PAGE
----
There are several limitations to this model. First, the model was constructed with available biological data. Collection of semen specimens is difficult, and many potential subjects were excluded from consideration because they were receiving antiretroviral therapy. Second, our approach to the phenotypic requirements for HIV-1 transmission is flawed. We focused entirely on the NSI/SI phenotype whereas many other virologic properties might affect transmission . Furthermore, our assumption that only NSI isolates can be transmitted is not entirely correct, as SI variants have occasionally been sexually transmitted under some conditions . In addition, we assumed that the isolates in semen are similar to those in blood , but the SI/NSI ratio in the HIV-1 swarm in semen is unknown . In addition, we would expect to detect a higher proportion of SI isolates in subjects with more advanced disease [42,43]. Third, seminal plasma HIV-1 RNA levels were measured using two different techniques [22,24]. However, a recent study suggests that the seminal and blood HIV-1 RNA measurements used by these laboratories are comparable .
The greatest limitation of this and other models lies in the tremendous difficulty in clinical validation. Proving the model to be correct requires examination of the concentration of HIV-1 in semen actually leading to transmission of the virus in a discordant couple. A recent study in Uganda  has provided an exceptional opportunity for further examination of the predictions in the model. Quinn et al. measured HIV-1 in the blood of more than 15 000 study subjects, ultimately demonstrating that 415 HIV-1 infected subjects (228 infected men) were in discordant sexual partnerships. HIV-1 was not transmitted by infected subjects with less than 1500 copies of HIV-1 RNA/ml serum, whereas subjects with more than 50 000 copies HIV-1 RNA/ml serum infected sexual partners at a rate of 23 per 100 person-years over 30 months. While blood and semen clearly reside in separate and distinct biological compartments, blood viral burden can be correlated with viral burden in semen [22–24,46]. In addition, genital tract inflammation (which was commonly detected in the study in Uganda [45,47]) can increase HIV-1 in genital secretions to a level considerably greater than the level in blood . The transmission frequency observed in the Ugandan study strongly suggests that the increased transmission predicted at higher concentrations of HIV-1 in semen our model must have occurred.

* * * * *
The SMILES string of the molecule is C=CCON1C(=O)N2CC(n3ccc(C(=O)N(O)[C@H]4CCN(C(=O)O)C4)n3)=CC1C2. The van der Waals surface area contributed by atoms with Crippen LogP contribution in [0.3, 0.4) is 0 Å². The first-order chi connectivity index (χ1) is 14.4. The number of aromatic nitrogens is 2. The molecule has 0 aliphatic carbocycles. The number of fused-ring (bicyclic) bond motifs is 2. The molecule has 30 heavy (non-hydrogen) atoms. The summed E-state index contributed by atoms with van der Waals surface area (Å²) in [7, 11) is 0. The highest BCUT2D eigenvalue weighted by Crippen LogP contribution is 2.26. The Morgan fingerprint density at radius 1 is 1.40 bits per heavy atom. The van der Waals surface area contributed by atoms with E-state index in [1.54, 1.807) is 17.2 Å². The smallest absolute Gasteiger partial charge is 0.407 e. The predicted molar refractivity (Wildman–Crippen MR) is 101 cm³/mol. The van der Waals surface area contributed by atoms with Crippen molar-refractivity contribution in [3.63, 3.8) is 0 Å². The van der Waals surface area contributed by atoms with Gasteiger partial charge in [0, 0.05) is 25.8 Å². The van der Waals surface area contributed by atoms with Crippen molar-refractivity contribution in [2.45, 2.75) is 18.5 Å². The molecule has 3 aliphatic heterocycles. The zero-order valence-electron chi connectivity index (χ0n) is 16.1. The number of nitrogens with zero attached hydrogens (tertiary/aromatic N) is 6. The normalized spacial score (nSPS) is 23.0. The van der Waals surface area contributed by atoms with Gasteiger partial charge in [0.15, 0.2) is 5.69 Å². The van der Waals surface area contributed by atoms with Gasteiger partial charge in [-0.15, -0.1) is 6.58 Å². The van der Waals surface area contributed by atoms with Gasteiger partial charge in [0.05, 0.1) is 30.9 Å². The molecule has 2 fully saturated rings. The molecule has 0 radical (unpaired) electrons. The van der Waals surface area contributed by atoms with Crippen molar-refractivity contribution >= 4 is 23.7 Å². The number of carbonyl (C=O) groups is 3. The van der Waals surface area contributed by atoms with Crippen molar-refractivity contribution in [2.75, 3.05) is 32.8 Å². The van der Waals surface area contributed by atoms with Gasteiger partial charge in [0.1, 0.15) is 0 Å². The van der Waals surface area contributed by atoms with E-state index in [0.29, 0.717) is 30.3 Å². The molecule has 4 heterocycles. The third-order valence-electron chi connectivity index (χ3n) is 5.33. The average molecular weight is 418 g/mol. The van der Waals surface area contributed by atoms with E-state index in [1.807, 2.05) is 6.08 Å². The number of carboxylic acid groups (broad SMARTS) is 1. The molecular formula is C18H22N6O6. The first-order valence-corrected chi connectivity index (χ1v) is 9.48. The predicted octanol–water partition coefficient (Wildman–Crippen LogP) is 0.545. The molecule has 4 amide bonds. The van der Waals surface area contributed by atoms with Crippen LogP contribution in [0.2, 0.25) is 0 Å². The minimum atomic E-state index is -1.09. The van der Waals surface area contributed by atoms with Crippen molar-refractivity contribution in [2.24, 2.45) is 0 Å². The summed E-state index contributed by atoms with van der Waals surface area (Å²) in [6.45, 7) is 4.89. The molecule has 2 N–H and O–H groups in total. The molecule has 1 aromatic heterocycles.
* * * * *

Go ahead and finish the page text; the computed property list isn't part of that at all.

Prevention of transmission of HIV-1 has proven a daunting task, in part because of confusion about the benefits to be derived from different approaches. Blower and coworkers have developed an important mathematical model designed to address the effects of antiretroviral therapy on the HIV-1 epidemic . This model is limited, however, by lack of empirical data. The probabilistic model presented here is actually developed around biological results. The model can be used to predict the effects of differences in semen viral burden and CCR5 receptors on HIV-1 transmission. Indeed, we and others have reported considerable variability in the concentration of HIV-1 in semen resulting from anatomical and physiological barriers between blood and the male genital tract, local genital tract replication of HIV-1 (which is greatly influenced by inflammation and sexually transmitted diseases) and the effects of antiviral therapy [5,37,48]. In addition, CCR5 receptor density is affected by a variety of factors [20,26]. Such variation may offer a biological basis for the accelerated spread of HIV-1 in some developing countries . In addition, this model can be used to predict the effects of biological interventions designed to reduce viral burden, influence viral phenotype, and/or expression of receptor cells.
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